How did the relationship between Mrs. Slade and Mrs. Ansley change by the end of "Roman Fever"? And how did the last six paragraphs of the story show this change?

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Mrs. Slade and Mrs. Ansley have never had a close relationship. They lived across the street from one another, but there has always been animosity between them, although unspoken, so in a way, the tense, unhealthy relationship between the two was only brought to the forefront by the revelations by...

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Mrs. Slade and Mrs. Ansley have never had a close relationship. They lived across the street from one another, but there has always been animosity between them, although unspoken, so in a way, the tense, unhealthy relationship between the two was only brought to the forefront by the revelations by both women in the last few paragraphs.

The two women are very different from one another, obviously, so although the revelations by both women will, no doubt, change the relationship, it was never a healthy or close one to begin with. The two seemed to be bonded primarily through their daughters, who are close friends. The underlying tension between the two is evident throughout the story, so the friendship, already being on shaky ground and most likely headed to its demise after their daughters move away, will certainly only now implode.

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The relationship appears to be quite stiff and formal at the outset. But at the same time, we can detect that, beneath the conversational niceties, the relationship between the two women is profoundly unequal. Mrs. Slade is by far the more forceful character of the two. She is assertive and dominant as she lets rip with all the resentment that she has kept contained for so long. Mrs. Slade knows full well that Mrs. Ansley is likely to be hurt by what she says, but she really does not care. All that matters is putting Mrs. Ansley in her place.

But by the end of the story, the worm has well and truly turned. However, Mrs. Ansley, unlike Mrs. Slade, does not need to be aggressively unpleasant to gain the upper hand. All she needs to do is calmly inform the astonished Mrs. Slade of what really happened in Rome all those years ago. Mrs. Slade was foolish enough to rake over old coals, and Mrs. Ansley made her pay for it. It is now the timid, mousy Mrs. Ansley who is firmly on top in this relationship.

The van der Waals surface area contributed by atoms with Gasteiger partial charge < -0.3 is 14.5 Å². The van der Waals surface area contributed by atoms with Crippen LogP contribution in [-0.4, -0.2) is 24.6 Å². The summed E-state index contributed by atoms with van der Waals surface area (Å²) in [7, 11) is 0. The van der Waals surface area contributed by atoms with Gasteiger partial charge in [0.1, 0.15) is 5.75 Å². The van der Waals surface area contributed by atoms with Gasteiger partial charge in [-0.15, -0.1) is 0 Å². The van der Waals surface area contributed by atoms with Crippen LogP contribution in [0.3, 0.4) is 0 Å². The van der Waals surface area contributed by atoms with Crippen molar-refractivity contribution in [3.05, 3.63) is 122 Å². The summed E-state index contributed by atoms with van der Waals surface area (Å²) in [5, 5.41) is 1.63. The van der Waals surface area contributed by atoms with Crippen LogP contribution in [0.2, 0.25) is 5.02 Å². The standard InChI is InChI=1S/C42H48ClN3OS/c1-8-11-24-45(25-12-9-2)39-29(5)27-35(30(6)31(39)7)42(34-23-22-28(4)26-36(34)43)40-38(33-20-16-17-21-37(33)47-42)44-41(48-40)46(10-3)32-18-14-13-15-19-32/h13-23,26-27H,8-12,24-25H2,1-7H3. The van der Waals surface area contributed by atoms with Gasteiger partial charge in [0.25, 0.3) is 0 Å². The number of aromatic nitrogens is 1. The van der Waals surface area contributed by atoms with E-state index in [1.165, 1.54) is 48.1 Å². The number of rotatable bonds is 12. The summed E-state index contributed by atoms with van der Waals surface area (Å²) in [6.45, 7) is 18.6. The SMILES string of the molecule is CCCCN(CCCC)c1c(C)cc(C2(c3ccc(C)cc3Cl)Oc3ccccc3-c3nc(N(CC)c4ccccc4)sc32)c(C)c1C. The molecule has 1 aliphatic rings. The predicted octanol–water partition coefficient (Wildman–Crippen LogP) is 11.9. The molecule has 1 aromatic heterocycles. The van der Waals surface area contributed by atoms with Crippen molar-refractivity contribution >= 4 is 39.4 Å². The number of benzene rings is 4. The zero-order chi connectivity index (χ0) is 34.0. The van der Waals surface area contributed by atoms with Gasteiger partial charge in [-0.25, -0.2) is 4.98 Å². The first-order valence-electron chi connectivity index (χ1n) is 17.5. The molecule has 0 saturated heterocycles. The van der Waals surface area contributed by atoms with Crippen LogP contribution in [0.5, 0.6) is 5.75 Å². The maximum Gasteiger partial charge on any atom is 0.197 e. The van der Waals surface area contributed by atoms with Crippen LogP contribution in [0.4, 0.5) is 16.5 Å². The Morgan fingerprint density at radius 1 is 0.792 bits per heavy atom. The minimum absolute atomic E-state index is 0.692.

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The relationship of the two women in Edith Wharton's "Roman Fever" changes drastically by the end of the story. While Mrs. Ansley and Mrs. Slade are distant and polite at the start, they both seem to be hiding something. As the story progresses, Mrs. Slade goes on the attack because she can't stand it any longer and must tell Mrs. Ansley that she knows what happened many years ago. Mrs. Slade feels she has the upper hand because she wrote the letter that was supposedly from her then fiancé all the while Mrs. Ansley thought it was from him and treasured that memory.

The last six paragraphs of the story, however, change the power dynamic when Mrs. Ansley reveals that she did in fact meet Mr. Slade in secret at the Colosseum in Rome. More than that, though, she had his daughter. The conversation, which has been like a game of chess, comes to a close with Mrs. Ansley the clear winner because her secrets far exceed the superior Mrs. Slade's.

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